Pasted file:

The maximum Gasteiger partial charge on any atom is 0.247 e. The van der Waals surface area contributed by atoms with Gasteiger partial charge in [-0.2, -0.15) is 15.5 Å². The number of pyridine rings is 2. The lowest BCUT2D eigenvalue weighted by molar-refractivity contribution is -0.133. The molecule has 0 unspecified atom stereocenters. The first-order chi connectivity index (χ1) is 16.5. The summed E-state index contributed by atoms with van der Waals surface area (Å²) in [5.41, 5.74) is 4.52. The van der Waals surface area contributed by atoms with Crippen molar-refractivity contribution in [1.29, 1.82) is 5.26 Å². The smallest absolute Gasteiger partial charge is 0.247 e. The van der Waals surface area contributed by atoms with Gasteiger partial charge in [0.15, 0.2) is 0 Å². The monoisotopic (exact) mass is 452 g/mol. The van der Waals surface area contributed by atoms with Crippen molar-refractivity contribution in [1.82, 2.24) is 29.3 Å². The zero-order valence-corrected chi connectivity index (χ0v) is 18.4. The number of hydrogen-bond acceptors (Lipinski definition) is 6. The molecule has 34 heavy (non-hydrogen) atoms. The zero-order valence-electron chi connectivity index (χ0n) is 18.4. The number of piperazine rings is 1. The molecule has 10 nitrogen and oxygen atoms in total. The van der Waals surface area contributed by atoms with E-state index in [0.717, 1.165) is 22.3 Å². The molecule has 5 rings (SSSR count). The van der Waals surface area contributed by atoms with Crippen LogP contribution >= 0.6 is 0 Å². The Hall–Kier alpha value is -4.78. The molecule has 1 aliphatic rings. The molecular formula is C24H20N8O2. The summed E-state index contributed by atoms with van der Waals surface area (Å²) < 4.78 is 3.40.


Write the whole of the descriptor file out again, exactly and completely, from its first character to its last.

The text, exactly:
The maximum Gasteiger partial charge on any atom is 0.247 e. The van der Waals surface area contributed by atoms with Gasteiger partial charge in [-0.2, -0.15) is 15.5 Å². The number of pyridine rings is 2. The lowest BCUT2D eigenvalue weighted by molar-refractivity contribution is -0.133. The molecule has 0 unspecified atom stereocenters. The first-order chi connectivity index (χ1) is 16.5. The summed E-state index contributed by atoms with van der Waals surface area (Å²) in [5.41, 5.74) is 4.52. The van der Waals surface area contributed by atoms with Crippen molar-refractivity contribution in [1.29, 1.82) is 5.26 Å². The smallest absolute Gasteiger partial charge is 0.247 e. The van der Waals surface area contributed by atoms with Gasteiger partial charge in [0.15, 0.2) is 0 Å². The monoisotopic (exact) mass is 452 g/mol. The van der Waals surface area contributed by atoms with Crippen molar-refractivity contribution in [1.82, 2.24) is 29.3 Å². The zero-order valence-corrected chi connectivity index (χ0v) is 18.4. The number of hydrogen-bond acceptors (Lipinski definition) is 6. The molecule has 34 heavy (non-hydrogen) atoms. The zero-order valence-electron chi connectivity index (χ0n) is 18.4. The number of piperazine rings is 1. The molecule has 10 nitrogen and oxygen atoms in total. The van der Waals surface area contributed by atoms with E-state index in [0.717, 1.165) is 22.3 Å². The molecule has 5 rings (SSSR count). The van der Waals surface area contributed by atoms with Crippen LogP contribution >= 0.6 is 0 Å². The Hall–Kier alpha value is -4.78. The molecule has 1 aliphatic rings. The molecular formula is C24H20N8O2. The summed E-state index contributed by atoms with van der Waals surface area (Å²) < 4.78 is 3.40.